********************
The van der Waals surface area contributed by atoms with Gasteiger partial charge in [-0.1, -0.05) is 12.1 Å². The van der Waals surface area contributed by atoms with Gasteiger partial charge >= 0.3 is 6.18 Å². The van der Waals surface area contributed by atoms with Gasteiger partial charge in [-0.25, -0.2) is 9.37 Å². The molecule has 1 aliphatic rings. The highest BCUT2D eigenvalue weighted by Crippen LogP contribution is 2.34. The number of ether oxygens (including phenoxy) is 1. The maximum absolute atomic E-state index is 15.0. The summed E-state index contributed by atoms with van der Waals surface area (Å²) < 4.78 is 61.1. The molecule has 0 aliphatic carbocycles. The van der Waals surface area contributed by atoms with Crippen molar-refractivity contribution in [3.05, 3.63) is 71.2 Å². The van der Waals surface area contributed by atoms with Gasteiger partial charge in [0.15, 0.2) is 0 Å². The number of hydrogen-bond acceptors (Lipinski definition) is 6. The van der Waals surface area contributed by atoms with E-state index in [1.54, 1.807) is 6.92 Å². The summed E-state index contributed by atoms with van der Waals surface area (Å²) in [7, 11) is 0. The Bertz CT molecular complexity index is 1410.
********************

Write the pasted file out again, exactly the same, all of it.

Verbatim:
The van der Waals surface area contributed by atoms with Gasteiger partial charge in [-0.1, -0.05) is 12.1 Å². The van der Waals surface area contributed by atoms with Gasteiger partial charge >= 0.3 is 6.18 Å². The van der Waals surface area contributed by atoms with Gasteiger partial charge in [-0.25, -0.2) is 9.37 Å². The molecule has 1 aliphatic rings. The highest BCUT2D eigenvalue weighted by Crippen LogP contribution is 2.34. The number of ether oxygens (including phenoxy) is 1. The maximum absolute atomic E-state index is 15.0. The summed E-state index contributed by atoms with van der Waals surface area (Å²) < 4.78 is 61.1. The molecule has 0 aliphatic carbocycles. The van der Waals surface area contributed by atoms with Crippen molar-refractivity contribution in [3.05, 3.63) is 71.2 Å². The van der Waals surface area contributed by atoms with Gasteiger partial charge in [0.15, 0.2) is 0 Å². The number of hydrogen-bond acceptors (Lipinski definition) is 6. The van der Waals surface area contributed by atoms with E-state index in [1.54, 1.807) is 6.92 Å². The summed E-state index contributed by atoms with van der Waals surface area (Å²) in [7, 11) is 0. The Bertz CT molecular complexity index is 1410.